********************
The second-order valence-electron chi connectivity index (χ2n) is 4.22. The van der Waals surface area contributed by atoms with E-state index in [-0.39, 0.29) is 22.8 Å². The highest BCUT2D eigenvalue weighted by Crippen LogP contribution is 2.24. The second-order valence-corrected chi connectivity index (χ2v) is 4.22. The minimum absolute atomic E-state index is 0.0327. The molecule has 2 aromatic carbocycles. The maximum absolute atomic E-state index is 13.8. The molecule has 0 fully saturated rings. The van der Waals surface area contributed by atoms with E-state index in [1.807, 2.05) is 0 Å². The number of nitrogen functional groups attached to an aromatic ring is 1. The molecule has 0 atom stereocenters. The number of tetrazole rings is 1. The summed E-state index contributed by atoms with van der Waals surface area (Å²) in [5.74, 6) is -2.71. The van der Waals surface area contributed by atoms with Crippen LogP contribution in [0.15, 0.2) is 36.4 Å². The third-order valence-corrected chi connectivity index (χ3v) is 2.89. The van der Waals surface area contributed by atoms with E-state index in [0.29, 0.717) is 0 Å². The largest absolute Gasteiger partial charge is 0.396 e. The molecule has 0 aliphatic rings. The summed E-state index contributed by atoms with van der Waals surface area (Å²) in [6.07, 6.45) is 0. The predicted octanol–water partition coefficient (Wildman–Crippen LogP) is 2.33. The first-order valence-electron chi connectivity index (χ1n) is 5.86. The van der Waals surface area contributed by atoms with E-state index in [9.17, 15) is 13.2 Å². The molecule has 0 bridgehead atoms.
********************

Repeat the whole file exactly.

The second-order valence-electron chi connectivity index (χ2n) is 4.22. The van der Waals surface area contributed by atoms with E-state index in [-0.39, 0.29) is 22.8 Å². The highest BCUT2D eigenvalue weighted by Crippen LogP contribution is 2.24. The second-order valence-corrected chi connectivity index (χ2v) is 4.22. The minimum absolute atomic E-state index is 0.0327. The molecule has 2 aromatic carbocycles. The maximum absolute atomic E-state index is 13.8. The molecule has 0 fully saturated rings. The van der Waals surface area contributed by atoms with E-state index in [1.807, 2.05) is 0 Å². The number of nitrogen functional groups attached to an aromatic ring is 1. The molecule has 0 atom stereocenters. The number of tetrazole rings is 1. The summed E-state index contributed by atoms with van der Waals surface area (Å²) in [5.74, 6) is -2.71. The van der Waals surface area contributed by atoms with Crippen LogP contribution in [0.15, 0.2) is 36.4 Å². The third-order valence-corrected chi connectivity index (χ3v) is 2.89. The van der Waals surface area contributed by atoms with E-state index in [0.29, 0.717) is 0 Å². The largest absolute Gasteiger partial charge is 0.396 e. The molecule has 0 aliphatic rings. The summed E-state index contributed by atoms with van der Waals surface area (Å²) in [6.07, 6.45) is 0. The predicted octanol–water partition coefficient (Wildman–Crippen LogP) is 2.33. The first-order valence-electron chi connectivity index (χ1n) is 5.86. The van der Waals surface area contributed by atoms with E-state index in [9.17, 15) is 13.2 Å². The molecule has 0 bridgehead atoms.